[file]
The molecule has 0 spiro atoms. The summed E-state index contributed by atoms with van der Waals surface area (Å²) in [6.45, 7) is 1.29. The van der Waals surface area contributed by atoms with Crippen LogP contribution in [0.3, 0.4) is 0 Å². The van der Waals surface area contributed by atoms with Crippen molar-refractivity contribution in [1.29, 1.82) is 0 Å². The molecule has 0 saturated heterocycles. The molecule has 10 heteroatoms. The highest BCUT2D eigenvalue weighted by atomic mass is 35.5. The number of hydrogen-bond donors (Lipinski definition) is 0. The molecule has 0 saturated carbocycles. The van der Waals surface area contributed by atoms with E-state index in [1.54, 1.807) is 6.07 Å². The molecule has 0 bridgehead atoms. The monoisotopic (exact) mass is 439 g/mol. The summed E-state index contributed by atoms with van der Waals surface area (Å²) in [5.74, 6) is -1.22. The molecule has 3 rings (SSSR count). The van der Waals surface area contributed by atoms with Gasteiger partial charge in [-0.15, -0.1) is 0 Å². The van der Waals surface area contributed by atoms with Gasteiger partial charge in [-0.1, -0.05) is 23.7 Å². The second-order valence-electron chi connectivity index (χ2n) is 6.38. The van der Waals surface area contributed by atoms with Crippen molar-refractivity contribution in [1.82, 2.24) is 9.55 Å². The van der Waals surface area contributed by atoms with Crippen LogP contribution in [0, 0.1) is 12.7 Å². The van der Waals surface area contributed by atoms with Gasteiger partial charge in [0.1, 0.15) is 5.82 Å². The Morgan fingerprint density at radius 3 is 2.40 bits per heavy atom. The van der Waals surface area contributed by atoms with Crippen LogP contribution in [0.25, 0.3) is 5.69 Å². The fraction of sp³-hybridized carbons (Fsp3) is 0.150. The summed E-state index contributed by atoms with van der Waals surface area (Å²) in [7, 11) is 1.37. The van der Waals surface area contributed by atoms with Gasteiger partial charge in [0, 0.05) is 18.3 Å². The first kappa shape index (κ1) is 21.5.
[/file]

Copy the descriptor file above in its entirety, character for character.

The molecule has 0 spiro atoms. The summed E-state index contributed by atoms with van der Waals surface area (Å²) in [6.45, 7) is 1.29. The van der Waals surface area contributed by atoms with Crippen LogP contribution in [0.3, 0.4) is 0 Å². The van der Waals surface area contributed by atoms with Crippen molar-refractivity contribution in [1.29, 1.82) is 0 Å². The molecule has 0 saturated heterocycles. The molecule has 10 heteroatoms. The highest BCUT2D eigenvalue weighted by atomic mass is 35.5. The number of hydrogen-bond donors (Lipinski definition) is 0. The molecule has 0 saturated carbocycles. The van der Waals surface area contributed by atoms with E-state index in [1.54, 1.807) is 6.07 Å². The molecule has 0 bridgehead atoms. The monoisotopic (exact) mass is 439 g/mol. The summed E-state index contributed by atoms with van der Waals surface area (Å²) in [5.74, 6) is -1.22. The molecule has 3 rings (SSSR count). The van der Waals surface area contributed by atoms with Gasteiger partial charge in [-0.15, -0.1) is 0 Å². The van der Waals surface area contributed by atoms with Gasteiger partial charge in [-0.1, -0.05) is 23.7 Å². The second-order valence-electron chi connectivity index (χ2n) is 6.38. The van der Waals surface area contributed by atoms with Crippen molar-refractivity contribution in [1.82, 2.24) is 9.55 Å². The van der Waals surface area contributed by atoms with Crippen LogP contribution in [0, 0.1) is 12.7 Å². The van der Waals surface area contributed by atoms with Gasteiger partial charge in [0.1, 0.15) is 5.82 Å². The Morgan fingerprint density at radius 3 is 2.40 bits per heavy atom. The van der Waals surface area contributed by atoms with Crippen LogP contribution in [0.25, 0.3) is 5.69 Å². The fraction of sp³-hybridized carbons (Fsp3) is 0.150. The summed E-state index contributed by atoms with van der Waals surface area (Å²) in [7, 11) is 1.37. The van der Waals surface area contributed by atoms with Gasteiger partial charge in [0, 0.05) is 18.3 Å². The first kappa shape index (κ1) is 21.5.